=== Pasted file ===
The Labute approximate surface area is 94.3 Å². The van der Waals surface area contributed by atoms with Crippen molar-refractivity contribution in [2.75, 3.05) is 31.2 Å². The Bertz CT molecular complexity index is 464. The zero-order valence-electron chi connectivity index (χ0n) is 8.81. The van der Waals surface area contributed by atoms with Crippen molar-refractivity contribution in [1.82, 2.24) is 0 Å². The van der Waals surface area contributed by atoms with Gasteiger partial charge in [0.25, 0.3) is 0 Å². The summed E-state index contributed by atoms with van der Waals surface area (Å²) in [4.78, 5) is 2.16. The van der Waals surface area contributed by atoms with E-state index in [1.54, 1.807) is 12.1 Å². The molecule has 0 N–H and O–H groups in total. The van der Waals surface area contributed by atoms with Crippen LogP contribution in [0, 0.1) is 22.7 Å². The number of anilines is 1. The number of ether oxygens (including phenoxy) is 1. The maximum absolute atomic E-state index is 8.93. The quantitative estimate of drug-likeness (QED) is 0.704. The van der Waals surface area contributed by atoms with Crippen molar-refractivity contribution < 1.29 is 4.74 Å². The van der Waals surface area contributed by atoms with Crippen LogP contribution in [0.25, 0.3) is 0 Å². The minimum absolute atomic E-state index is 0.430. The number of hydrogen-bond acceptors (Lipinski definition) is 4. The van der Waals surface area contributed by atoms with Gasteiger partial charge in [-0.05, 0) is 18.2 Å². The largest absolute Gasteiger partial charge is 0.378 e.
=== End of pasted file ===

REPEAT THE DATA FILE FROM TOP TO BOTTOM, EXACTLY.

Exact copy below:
The Labute approximate surface area is 94.3 Å². The van der Waals surface area contributed by atoms with Crippen molar-refractivity contribution in [2.75, 3.05) is 31.2 Å². The Bertz CT molecular complexity index is 464. The zero-order valence-electron chi connectivity index (χ0n) is 8.81. The van der Waals surface area contributed by atoms with Crippen molar-refractivity contribution in [1.82, 2.24) is 0 Å². The van der Waals surface area contributed by atoms with Gasteiger partial charge in [0.25, 0.3) is 0 Å². The summed E-state index contributed by atoms with van der Waals surface area (Å²) in [4.78, 5) is 2.16. The van der Waals surface area contributed by atoms with E-state index in [1.54, 1.807) is 12.1 Å². The molecule has 0 N–H and O–H groups in total. The van der Waals surface area contributed by atoms with Crippen LogP contribution in [0, 0.1) is 22.7 Å². The number of anilines is 1. The number of ether oxygens (including phenoxy) is 1. The maximum absolute atomic E-state index is 8.93. The quantitative estimate of drug-likeness (QED) is 0.704. The van der Waals surface area contributed by atoms with Crippen molar-refractivity contribution < 1.29 is 4.74 Å². The van der Waals surface area contributed by atoms with Crippen LogP contribution in [0.25, 0.3) is 0 Å². The minimum absolute atomic E-state index is 0.430. The number of hydrogen-bond acceptors (Lipinski definition) is 4. The van der Waals surface area contributed by atoms with Gasteiger partial charge in [-0.05, 0) is 18.2 Å². The largest absolute Gasteiger partial charge is 0.378 e.